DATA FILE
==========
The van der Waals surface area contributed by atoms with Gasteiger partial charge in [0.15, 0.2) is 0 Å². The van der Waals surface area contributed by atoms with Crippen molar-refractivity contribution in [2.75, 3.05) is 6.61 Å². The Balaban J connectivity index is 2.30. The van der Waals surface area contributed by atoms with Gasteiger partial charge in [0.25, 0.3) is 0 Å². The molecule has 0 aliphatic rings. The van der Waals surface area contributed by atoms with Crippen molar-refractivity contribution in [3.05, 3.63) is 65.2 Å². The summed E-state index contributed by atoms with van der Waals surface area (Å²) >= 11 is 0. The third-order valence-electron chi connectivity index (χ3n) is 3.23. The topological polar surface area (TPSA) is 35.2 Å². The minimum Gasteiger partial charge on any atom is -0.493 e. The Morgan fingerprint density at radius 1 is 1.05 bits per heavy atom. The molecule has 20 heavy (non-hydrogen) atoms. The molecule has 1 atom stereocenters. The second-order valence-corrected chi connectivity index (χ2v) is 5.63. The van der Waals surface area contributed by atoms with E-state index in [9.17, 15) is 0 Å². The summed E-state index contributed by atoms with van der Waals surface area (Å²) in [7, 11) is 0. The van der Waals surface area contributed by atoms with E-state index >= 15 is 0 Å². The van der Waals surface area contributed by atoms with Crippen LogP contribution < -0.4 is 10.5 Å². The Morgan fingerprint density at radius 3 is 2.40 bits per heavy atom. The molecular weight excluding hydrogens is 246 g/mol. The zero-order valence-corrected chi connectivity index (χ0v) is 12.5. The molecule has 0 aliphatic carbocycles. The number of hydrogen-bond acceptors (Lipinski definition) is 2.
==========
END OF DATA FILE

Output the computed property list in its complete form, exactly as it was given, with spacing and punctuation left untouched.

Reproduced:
The van der Waals surface area contributed by atoms with Gasteiger partial charge in [0.15, 0.2) is 0 Å². The van der Waals surface area contributed by atoms with Crippen molar-refractivity contribution in [2.75, 3.05) is 6.61 Å². The Balaban J connectivity index is 2.30. The van der Waals surface area contributed by atoms with Gasteiger partial charge in [0.25, 0.3) is 0 Å². The molecule has 0 aliphatic rings. The van der Waals surface area contributed by atoms with Crippen molar-refractivity contribution in [3.05, 3.63) is 65.2 Å². The summed E-state index contributed by atoms with van der Waals surface area (Å²) >= 11 is 0. The third-order valence-electron chi connectivity index (χ3n) is 3.23. The topological polar surface area (TPSA) is 35.2 Å². The minimum Gasteiger partial charge on any atom is -0.493 e. The Morgan fingerprint density at radius 1 is 1.05 bits per heavy atom. The molecule has 20 heavy (non-hydrogen) atoms. The molecule has 1 atom stereocenters. The second-order valence-corrected chi connectivity index (χ2v) is 5.63. The van der Waals surface area contributed by atoms with E-state index in [9.17, 15) is 0 Å². The summed E-state index contributed by atoms with van der Waals surface area (Å²) in [7, 11) is 0. The van der Waals surface area contributed by atoms with E-state index >= 15 is 0 Å². The van der Waals surface area contributed by atoms with Crippen LogP contribution < -0.4 is 10.5 Å². The Morgan fingerprint density at radius 3 is 2.40 bits per heavy atom. The molecular weight excluding hydrogens is 246 g/mol. The zero-order valence-corrected chi connectivity index (χ0v) is 12.5. The molecule has 0 aliphatic carbocycles. The number of hydrogen-bond acceptors (Lipinski definition) is 2.